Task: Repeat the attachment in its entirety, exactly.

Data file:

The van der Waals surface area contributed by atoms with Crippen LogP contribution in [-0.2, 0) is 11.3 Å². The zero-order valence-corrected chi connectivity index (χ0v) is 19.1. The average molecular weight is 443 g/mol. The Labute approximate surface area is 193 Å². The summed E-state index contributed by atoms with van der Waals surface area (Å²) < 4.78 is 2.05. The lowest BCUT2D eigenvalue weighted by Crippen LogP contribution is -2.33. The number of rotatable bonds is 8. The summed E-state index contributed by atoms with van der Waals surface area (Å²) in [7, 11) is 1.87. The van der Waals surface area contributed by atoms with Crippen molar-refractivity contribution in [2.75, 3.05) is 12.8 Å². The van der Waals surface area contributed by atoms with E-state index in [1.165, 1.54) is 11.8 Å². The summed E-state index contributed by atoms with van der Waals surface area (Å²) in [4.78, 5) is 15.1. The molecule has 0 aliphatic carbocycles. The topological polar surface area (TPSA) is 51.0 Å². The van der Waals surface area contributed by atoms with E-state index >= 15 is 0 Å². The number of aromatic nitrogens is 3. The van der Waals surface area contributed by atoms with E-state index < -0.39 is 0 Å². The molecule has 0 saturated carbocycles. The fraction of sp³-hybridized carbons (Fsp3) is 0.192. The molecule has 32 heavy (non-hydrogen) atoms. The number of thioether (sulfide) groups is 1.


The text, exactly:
The van der Waals surface area contributed by atoms with Crippen LogP contribution in [-0.2, 0) is 11.3 Å². The zero-order valence-corrected chi connectivity index (χ0v) is 19.1. The average molecular weight is 443 g/mol. The Labute approximate surface area is 193 Å². The summed E-state index contributed by atoms with van der Waals surface area (Å²) < 4.78 is 2.05. The lowest BCUT2D eigenvalue weighted by Crippen LogP contribution is -2.33. The number of rotatable bonds is 8. The summed E-state index contributed by atoms with van der Waals surface area (Å²) in [7, 11) is 1.87. The van der Waals surface area contributed by atoms with Crippen molar-refractivity contribution in [2.75, 3.05) is 12.8 Å². The van der Waals surface area contributed by atoms with E-state index in [1.165, 1.54) is 11.8 Å². The summed E-state index contributed by atoms with van der Waals surface area (Å²) in [4.78, 5) is 15.1. The molecule has 0 aliphatic carbocycles. The topological polar surface area (TPSA) is 51.0 Å². The van der Waals surface area contributed by atoms with E-state index >= 15 is 0 Å². The number of aromatic nitrogens is 3. The van der Waals surface area contributed by atoms with E-state index < -0.39 is 0 Å². The molecule has 0 saturated carbocycles. The fraction of sp³-hybridized carbons (Fsp3) is 0.192. The molecule has 32 heavy (non-hydrogen) atoms. The number of thioether (sulfide) groups is 1.